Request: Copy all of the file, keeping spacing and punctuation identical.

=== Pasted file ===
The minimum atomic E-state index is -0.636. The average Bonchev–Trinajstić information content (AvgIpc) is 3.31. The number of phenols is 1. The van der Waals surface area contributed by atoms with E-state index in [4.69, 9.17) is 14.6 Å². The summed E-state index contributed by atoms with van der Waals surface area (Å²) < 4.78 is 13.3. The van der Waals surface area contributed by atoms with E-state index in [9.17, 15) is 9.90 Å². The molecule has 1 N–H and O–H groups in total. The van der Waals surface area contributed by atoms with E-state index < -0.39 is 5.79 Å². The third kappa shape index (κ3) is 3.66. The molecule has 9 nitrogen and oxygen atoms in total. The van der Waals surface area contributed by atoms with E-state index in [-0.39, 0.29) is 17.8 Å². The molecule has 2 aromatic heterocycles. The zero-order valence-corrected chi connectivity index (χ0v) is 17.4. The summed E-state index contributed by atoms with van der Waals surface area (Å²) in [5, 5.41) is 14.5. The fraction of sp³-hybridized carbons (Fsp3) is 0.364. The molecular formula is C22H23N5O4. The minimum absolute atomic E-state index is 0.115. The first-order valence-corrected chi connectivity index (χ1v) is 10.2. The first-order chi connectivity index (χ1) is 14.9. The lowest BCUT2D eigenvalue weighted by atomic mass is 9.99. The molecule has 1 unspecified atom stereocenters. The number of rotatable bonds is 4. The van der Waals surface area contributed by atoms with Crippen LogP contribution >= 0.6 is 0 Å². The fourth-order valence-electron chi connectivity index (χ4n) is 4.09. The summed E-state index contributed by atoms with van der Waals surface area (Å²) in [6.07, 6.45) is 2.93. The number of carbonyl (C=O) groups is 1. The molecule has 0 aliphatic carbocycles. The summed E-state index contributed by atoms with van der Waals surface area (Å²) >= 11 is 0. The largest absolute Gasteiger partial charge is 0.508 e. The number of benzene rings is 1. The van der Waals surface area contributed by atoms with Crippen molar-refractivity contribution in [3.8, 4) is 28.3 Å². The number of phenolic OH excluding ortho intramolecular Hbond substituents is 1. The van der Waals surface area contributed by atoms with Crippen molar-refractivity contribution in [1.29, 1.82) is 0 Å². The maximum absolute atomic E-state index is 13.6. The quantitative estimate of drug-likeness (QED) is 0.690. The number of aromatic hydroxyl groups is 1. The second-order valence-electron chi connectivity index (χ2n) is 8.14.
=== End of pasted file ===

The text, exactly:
The minimum atomic E-state index is -0.636. The average Bonchev–Trinajstić information content (AvgIpc) is 3.31. The number of phenols is 1. The van der Waals surface area contributed by atoms with E-state index in [4.69, 9.17) is 14.6 Å². The summed E-state index contributed by atoms with van der Waals surface area (Å²) < 4.78 is 13.3. The van der Waals surface area contributed by atoms with E-state index in [9.17, 15) is 9.90 Å². The molecule has 1 N–H and O–H groups in total. The van der Waals surface area contributed by atoms with E-state index < -0.39 is 5.79 Å². The third kappa shape index (κ3) is 3.66. The molecule has 9 nitrogen and oxygen atoms in total. The van der Waals surface area contributed by atoms with E-state index in [-0.39, 0.29) is 17.8 Å². The molecule has 2 aromatic heterocycles. The zero-order valence-corrected chi connectivity index (χ0v) is 17.4. The summed E-state index contributed by atoms with van der Waals surface area (Å²) in [5, 5.41) is 14.5. The fraction of sp³-hybridized carbons (Fsp3) is 0.364. The molecular formula is C22H23N5O4. The minimum absolute atomic E-state index is 0.115. The first-order valence-corrected chi connectivity index (χ1v) is 10.2. The first-order chi connectivity index (χ1) is 14.9. The lowest BCUT2D eigenvalue weighted by atomic mass is 9.99. The molecule has 1 unspecified atom stereocenters. The number of rotatable bonds is 4. The van der Waals surface area contributed by atoms with Crippen LogP contribution >= 0.6 is 0 Å². The fourth-order valence-electron chi connectivity index (χ4n) is 4.09. The summed E-state index contributed by atoms with van der Waals surface area (Å²) in [6.07, 6.45) is 2.93. The number of carbonyl (C=O) groups is 1. The molecule has 0 aliphatic carbocycles. The summed E-state index contributed by atoms with van der Waals surface area (Å²) >= 11 is 0. The largest absolute Gasteiger partial charge is 0.508 e. The number of benzene rings is 1. The van der Waals surface area contributed by atoms with Crippen molar-refractivity contribution in [3.8, 4) is 28.3 Å². The number of phenolic OH excluding ortho intramolecular Hbond substituents is 1. The van der Waals surface area contributed by atoms with Crippen molar-refractivity contribution in [1.29, 1.82) is 0 Å². The maximum absolute atomic E-state index is 13.6. The quantitative estimate of drug-likeness (QED) is 0.690. The number of aromatic hydroxyl groups is 1. The second-order valence-electron chi connectivity index (χ2n) is 8.14.